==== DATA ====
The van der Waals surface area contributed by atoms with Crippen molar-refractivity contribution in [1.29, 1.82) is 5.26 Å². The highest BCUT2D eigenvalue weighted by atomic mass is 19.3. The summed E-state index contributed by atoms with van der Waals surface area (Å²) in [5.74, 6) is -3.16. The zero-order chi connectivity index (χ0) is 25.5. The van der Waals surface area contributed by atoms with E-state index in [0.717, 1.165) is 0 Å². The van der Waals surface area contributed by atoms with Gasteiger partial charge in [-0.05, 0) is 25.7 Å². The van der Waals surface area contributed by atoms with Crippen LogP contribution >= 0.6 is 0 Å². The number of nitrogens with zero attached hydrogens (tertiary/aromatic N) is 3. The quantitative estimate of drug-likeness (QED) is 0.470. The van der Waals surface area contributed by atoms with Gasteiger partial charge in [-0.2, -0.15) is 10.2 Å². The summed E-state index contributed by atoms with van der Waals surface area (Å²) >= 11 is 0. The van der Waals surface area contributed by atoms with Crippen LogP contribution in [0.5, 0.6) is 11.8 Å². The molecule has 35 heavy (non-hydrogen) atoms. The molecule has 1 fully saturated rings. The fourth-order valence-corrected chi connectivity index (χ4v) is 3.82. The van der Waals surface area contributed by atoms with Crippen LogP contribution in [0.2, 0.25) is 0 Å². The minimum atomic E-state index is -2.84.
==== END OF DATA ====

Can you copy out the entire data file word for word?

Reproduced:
The van der Waals surface area contributed by atoms with Crippen molar-refractivity contribution in [1.29, 1.82) is 5.26 Å². The highest BCUT2D eigenvalue weighted by atomic mass is 19.3. The summed E-state index contributed by atoms with van der Waals surface area (Å²) in [5.74, 6) is -3.16. The zero-order chi connectivity index (χ0) is 25.5. The van der Waals surface area contributed by atoms with E-state index in [0.717, 1.165) is 0 Å². The van der Waals surface area contributed by atoms with Gasteiger partial charge in [-0.05, 0) is 25.7 Å². The van der Waals surface area contributed by atoms with Crippen LogP contribution >= 0.6 is 0 Å². The number of nitrogens with zero attached hydrogens (tertiary/aromatic N) is 3. The quantitative estimate of drug-likeness (QED) is 0.470. The van der Waals surface area contributed by atoms with Gasteiger partial charge in [-0.2, -0.15) is 10.2 Å². The summed E-state index contributed by atoms with van der Waals surface area (Å²) >= 11 is 0. The van der Waals surface area contributed by atoms with Crippen LogP contribution in [0.5, 0.6) is 11.8 Å². The molecule has 35 heavy (non-hydrogen) atoms. The molecule has 1 fully saturated rings. The fourth-order valence-corrected chi connectivity index (χ4v) is 3.82. The van der Waals surface area contributed by atoms with Crippen LogP contribution in [0.2, 0.25) is 0 Å². The minimum atomic E-state index is -2.84.